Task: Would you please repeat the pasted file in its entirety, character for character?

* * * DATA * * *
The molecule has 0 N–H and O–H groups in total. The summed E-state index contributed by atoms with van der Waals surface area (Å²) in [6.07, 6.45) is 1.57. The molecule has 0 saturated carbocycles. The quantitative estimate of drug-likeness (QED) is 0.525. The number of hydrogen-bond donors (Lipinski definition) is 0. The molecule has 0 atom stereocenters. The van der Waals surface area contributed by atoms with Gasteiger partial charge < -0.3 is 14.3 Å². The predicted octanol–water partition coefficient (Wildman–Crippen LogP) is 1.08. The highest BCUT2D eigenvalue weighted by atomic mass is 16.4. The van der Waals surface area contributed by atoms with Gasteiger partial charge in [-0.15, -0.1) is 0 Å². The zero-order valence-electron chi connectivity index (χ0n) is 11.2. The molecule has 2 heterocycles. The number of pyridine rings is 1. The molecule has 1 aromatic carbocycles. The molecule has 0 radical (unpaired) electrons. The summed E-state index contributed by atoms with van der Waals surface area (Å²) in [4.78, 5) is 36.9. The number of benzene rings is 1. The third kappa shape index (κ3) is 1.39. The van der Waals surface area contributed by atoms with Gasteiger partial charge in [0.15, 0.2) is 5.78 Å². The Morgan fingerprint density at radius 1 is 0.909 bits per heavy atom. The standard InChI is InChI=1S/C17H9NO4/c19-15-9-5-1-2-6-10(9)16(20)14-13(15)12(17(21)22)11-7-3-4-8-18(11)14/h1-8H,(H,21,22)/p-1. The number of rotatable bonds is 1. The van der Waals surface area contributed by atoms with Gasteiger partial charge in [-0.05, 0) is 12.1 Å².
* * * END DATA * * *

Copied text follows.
The molecule has 0 N–H and O–H groups in total. The summed E-state index contributed by atoms with van der Waals surface area (Å²) in [6.07, 6.45) is 1.57. The molecule has 0 saturated carbocycles. The quantitative estimate of drug-likeness (QED) is 0.525. The number of hydrogen-bond donors (Lipinski definition) is 0. The molecule has 0 atom stereocenters. The van der Waals surface area contributed by atoms with Gasteiger partial charge < -0.3 is 14.3 Å². The predicted octanol–water partition coefficient (Wildman–Crippen LogP) is 1.08. The highest BCUT2D eigenvalue weighted by atomic mass is 16.4. The van der Waals surface area contributed by atoms with Gasteiger partial charge in [-0.15, -0.1) is 0 Å². The zero-order valence-electron chi connectivity index (χ0n) is 11.2. The molecule has 2 heterocycles. The number of pyridine rings is 1. The molecule has 1 aromatic carbocycles. The molecule has 0 radical (unpaired) electrons. The summed E-state index contributed by atoms with van der Waals surface area (Å²) in [4.78, 5) is 36.9. The number of benzene rings is 1. The third kappa shape index (κ3) is 1.39. The van der Waals surface area contributed by atoms with Gasteiger partial charge in [0.15, 0.2) is 5.78 Å². The Morgan fingerprint density at radius 1 is 0.909 bits per heavy atom. The standard InChI is InChI=1S/C17H9NO4/c19-15-9-5-1-2-6-10(9)16(20)14-13(15)12(17(21)22)11-7-3-4-8-18(11)14/h1-8H,(H,21,22)/p-1. The number of rotatable bonds is 1. The van der Waals surface area contributed by atoms with Gasteiger partial charge in [-0.05, 0) is 12.1 Å².